Book Review: Re-read of Scalzi’s Old Man’s War (10 years later)

So around 10 years ago I remember picking up a copy of Old Man’s War at my local brick and mortar store and rushing through it in an afternoon or so. The author self acknowledged it was inspired by Heinlein, but had taken some smart deviations in making the technology organic, the changes something you couldn’t change by putting on or taking off a suit. I thought that was pretty cool, and overall enjoyed the book, but didn’t devote as much time to it a I normally do. A few years later and I was reading Wil Wheaton’s Google Plus page and he mentioned an incident of someone being an absolute ass to women, and linked to Scalzi’s Google Plus page, which had a link to Whatever. For the last seven or so years most of my observations of John have been his internet presence, not his work. In those opinion pieces, I get a good idea of the man behind the keyboard, but now, after attending GenCon and wanting to kick my own ass into gear on writing, I’ve been on a reading tear, trying to read samples of as many authors I find interesting people as I can.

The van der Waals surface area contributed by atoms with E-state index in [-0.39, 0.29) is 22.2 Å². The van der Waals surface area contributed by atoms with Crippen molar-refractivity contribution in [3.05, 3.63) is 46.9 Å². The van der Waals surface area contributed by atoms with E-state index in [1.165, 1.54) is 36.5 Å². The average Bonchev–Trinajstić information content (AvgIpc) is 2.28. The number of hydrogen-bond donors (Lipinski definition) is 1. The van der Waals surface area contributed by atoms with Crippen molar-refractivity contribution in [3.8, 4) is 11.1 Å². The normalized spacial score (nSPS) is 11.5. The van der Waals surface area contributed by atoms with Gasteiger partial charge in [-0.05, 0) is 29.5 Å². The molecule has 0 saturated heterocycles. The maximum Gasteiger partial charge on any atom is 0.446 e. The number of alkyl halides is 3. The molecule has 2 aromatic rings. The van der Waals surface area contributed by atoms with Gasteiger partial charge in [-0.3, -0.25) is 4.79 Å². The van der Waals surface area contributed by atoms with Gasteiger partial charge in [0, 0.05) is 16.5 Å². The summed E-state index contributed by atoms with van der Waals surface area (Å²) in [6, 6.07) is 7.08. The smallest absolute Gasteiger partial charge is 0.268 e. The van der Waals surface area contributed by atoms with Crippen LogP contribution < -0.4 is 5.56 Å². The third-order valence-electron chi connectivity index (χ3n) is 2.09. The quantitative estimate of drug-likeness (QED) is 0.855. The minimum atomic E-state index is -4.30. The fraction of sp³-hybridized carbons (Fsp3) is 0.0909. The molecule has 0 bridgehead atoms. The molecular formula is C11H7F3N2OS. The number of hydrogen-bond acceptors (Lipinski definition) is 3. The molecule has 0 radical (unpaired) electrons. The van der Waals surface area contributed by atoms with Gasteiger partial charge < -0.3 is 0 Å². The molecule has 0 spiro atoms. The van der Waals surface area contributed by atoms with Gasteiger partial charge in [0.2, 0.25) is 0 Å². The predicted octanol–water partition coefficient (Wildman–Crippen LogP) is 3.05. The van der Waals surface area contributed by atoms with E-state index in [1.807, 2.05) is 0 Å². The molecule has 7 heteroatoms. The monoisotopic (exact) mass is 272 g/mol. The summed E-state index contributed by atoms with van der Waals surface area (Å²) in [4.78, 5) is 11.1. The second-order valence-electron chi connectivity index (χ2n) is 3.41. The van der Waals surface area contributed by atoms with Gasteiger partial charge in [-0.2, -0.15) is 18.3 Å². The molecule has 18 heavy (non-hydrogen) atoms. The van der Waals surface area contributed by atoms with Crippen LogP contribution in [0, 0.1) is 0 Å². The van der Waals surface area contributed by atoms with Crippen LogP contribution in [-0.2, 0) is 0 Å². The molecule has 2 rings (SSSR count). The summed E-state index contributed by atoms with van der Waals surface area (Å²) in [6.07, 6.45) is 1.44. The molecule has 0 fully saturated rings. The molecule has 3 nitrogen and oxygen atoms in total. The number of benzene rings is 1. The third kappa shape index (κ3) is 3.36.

So that brings us back to rereading Old Man’s War. I think I’ve changed a lot in the last 10 years, so perhaps that is why this time when I read it, I wasn’t as focused on the ground level battle scenes as I was going on around them. I can see parts of John’s life that he tapped into writing this, and I think they enrich the story a lot. You can see his very deep love of his wife, his happiness in being married (especially evident in the scene where he feels he has become less than human), and a current of “you be cool with me, I’ll be cool with you” in how the protagonist deals with others. A tendency to poke sticks at sacred cows gets John Perry in trouble several times, but Scalzi doesn’t go on a proselytizing junket through his character.

I’ve always been a re-reader, sometimes right away, sometimes like in this case, much later, but I do think we are unable to get the full experience in just one read. It makes sense, the writer isn’t able to write the work in one single pass, so each new reading helps peel back more layers, or at the very least you remember more details. Once I finish my current stack of books (the kindle ones hiding inside the black demon make it seem lighter), I will definitely be making a trip to see what the Ghost Brigades are all about.